Driver warning

School holidays have begun and Easter is almost upon us, so many people will take advantage of the public holidays and enjoy a time of relaxation and enjoyment.
But it is also a time to take care on our roads.
As entire families and groups of friends pack up and head away for their holidays, the sheer number of cars on our road network can be overwhelming.
Country roads become utilised by drivers from metropolitan Adelaide who are often not used to the special skills required for long regional commutes.
Road safety should always be in the back of our minds, but extra care must be taken during times of heightened traffic and when using unfamiliar roads.
At total of 36 people have been killed on the State’s roads since the start of the year, while another 123 people have been seriously injured.
This figure amounts to almost half of last year’s total road fatalities.
The story of Holly Scott featured on page one of today’s Courier is a timely reminder of how lives can be irreversibly changed in a split second.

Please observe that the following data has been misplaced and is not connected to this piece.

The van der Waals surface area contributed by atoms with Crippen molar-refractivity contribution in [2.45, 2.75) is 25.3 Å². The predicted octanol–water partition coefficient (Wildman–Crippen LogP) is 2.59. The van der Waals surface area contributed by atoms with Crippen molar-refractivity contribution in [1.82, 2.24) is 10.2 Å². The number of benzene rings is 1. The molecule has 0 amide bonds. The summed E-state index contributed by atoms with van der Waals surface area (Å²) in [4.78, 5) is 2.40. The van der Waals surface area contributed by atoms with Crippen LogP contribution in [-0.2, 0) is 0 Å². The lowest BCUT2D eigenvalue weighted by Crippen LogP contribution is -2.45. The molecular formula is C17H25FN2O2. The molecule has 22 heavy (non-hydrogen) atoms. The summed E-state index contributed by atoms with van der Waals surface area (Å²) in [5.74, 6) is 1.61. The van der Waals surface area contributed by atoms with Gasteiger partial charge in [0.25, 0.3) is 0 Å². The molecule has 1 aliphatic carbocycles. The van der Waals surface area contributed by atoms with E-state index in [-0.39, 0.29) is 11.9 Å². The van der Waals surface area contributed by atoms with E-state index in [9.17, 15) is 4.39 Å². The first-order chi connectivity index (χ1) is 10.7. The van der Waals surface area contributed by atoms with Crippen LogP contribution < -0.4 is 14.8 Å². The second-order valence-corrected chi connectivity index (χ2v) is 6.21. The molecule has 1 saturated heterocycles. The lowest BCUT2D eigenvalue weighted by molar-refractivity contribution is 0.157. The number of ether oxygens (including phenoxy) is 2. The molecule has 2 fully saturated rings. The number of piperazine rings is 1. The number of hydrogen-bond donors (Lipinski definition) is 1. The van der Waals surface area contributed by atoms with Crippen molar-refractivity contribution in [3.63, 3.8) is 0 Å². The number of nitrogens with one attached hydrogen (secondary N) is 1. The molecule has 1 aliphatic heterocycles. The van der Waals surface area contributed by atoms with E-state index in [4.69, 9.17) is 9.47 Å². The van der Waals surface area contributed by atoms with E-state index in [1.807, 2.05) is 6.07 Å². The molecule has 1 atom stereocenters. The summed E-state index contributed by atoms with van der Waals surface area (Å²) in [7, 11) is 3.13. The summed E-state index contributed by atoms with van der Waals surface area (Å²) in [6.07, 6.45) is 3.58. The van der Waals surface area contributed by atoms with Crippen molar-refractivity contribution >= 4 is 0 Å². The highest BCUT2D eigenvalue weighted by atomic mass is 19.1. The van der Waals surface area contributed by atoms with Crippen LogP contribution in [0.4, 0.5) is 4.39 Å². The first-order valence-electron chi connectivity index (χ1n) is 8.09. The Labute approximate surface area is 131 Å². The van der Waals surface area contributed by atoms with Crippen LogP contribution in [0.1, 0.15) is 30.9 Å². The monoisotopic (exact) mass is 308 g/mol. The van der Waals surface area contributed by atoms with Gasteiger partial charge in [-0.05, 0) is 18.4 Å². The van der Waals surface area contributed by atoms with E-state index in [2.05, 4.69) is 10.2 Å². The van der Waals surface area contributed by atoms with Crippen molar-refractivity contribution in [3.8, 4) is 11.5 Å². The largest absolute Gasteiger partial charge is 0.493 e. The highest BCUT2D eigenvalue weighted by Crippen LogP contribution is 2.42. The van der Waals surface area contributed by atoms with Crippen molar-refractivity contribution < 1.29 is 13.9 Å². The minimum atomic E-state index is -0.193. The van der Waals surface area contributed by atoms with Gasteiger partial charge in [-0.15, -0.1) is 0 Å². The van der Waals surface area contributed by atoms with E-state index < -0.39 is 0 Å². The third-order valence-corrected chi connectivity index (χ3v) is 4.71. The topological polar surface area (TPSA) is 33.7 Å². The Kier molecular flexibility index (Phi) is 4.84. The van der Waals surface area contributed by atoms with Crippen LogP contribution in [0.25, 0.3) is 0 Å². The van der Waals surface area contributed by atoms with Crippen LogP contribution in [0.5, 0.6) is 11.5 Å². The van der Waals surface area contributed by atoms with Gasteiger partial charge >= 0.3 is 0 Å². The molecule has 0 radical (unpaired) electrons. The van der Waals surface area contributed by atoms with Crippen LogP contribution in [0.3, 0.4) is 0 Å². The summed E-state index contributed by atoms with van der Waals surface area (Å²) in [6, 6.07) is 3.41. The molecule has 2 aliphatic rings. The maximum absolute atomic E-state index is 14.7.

In 2017, the now 23-year-old Mt Barker woman was involved in a life-threatening single-vehicle crash just one street away from her boyfriend’s home near Echunga.
She made a simple over-correction error and slammed into a tree.
She suffered horrific injuries and her distraught family was told she wouldn’t survive.
However, Ms Scott defied all those predictions and is now using her tragic experience to help educate young road users about the potential dangers of driving.
What stands out about Ms Scott’s story is that she is relaying the usually untold impacts of a serious crash.
She is sharing details of her long and strenuous physical and emotional rehabilitation, the injuries that will affect her life forever and the emotional turmoil experienced by her loved ones.
The impacts of Ms Scott’s crash will last a lifetime and she will never fully recover.
Easter and school holidays are times to connect with friends and family and to escape from day-to-day routines, but they are also times for all road users to be cautious.
As the saying goes, it is better late than never.

For the full report, see the print issue of The Courier.